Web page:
Titus Livius (Livy), The History of Rome, Book 1 (ed. Rev. Canon Roberts), chapter 20 (search)
Next he turned his attention to the appointment of priests. He himself, however, conducted a great many religious services, especially those which belong to the Flamen of Jupiter.Flamen —Lit. the kindler, his duty being to supervise the ceremonies connected with the burnt sacrifices. But he thought that in a warlike state there would be more kings of the type of Romulus than of Numa who would take the field in person. To guard, therefore, against the sacrificial rites which the king performed being interrupted, he appointed a Flamen as perpetual priest to Jupiter, and ordered that he should wear a distinctive dress and sit in the royal curule chair. He appointed two additional Flamens, one for Mars, the other for Quirinus, and also chose virgins as priestesses to Vesta. This order of priestesses came into existence originally in Alba and was connected with the race of the founder. He assigned them a public stipend that they might give their whole time to the temple,
Titus Livius (Livy), The History of Rome, Book 1 (ed. Rev. Canon Roberts), chapter 24 (search)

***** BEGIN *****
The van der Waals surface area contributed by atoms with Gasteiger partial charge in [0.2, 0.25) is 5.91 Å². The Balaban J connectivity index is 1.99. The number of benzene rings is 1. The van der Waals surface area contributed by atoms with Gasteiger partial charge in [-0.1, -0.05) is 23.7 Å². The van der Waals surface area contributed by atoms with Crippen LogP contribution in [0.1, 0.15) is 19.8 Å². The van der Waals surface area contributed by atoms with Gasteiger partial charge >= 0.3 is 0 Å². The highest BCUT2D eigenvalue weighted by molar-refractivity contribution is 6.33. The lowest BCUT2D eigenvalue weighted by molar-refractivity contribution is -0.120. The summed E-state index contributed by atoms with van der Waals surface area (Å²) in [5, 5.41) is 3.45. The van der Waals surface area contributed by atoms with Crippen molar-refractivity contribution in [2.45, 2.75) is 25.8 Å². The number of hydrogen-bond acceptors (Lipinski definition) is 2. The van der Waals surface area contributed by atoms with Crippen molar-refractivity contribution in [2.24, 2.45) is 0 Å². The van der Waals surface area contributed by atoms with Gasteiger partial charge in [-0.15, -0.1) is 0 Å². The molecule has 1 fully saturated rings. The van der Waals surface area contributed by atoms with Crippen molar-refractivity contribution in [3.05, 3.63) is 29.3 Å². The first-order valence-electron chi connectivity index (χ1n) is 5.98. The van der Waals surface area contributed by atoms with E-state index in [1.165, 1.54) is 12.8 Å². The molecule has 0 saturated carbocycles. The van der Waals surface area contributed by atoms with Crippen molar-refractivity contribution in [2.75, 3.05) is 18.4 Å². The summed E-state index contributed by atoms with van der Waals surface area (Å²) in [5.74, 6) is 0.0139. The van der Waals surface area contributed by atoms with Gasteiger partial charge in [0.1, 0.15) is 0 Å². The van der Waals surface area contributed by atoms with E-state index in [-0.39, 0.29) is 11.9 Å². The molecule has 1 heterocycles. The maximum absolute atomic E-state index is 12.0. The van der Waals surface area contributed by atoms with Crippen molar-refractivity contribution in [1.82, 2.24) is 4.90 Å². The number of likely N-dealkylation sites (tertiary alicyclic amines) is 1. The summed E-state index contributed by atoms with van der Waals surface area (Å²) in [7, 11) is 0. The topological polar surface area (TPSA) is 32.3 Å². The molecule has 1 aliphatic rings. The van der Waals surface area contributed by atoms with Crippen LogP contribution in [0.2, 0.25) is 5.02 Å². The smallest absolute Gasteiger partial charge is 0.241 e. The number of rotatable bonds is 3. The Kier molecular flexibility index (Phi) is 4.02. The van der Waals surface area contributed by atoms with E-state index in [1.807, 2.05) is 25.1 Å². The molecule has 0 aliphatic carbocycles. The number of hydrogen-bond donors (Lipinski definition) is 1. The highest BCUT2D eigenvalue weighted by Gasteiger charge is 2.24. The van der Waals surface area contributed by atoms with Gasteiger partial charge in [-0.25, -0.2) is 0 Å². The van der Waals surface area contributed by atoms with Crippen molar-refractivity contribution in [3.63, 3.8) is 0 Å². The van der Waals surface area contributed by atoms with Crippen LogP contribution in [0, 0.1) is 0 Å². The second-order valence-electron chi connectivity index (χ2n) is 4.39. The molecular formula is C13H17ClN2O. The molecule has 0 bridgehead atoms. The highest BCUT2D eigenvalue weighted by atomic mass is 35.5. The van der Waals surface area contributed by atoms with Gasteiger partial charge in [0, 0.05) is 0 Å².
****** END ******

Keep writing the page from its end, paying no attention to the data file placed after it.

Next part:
s. Then the Pater Patratus, who is constituted for the purpose of giving the treaty the religious sanction of an oath, did so by a long formula in verse, which it is not worth while to quote. After reciting the conditions he said: Hear, 0 Jupiter, hear! thou Pater Patratus of the people of Alba! Hear ye, too, people of Alba! As these conditions have been publicly rehearsed from first to last, from these tablets, in perfect good faith, and inasmuch as they have here and now been most clearly understood, so these conditions the People of Rome will not be the first to go back from. If they shall, in their national council, with false and malicious intent be the first to go back, then do thou, Jupiter, on that day, so smite the People of Rome, even as I here and now shall smite this swine, and smite them so much the more heavily, as thou art greater in power and might. With these words he struck the swine with a flint. In similar wise the Albans recited their oath a
Titus Livius (Livy), The History of Rome, Book 1 (ed. Rev. Canon Roberts), chapter 53 (search)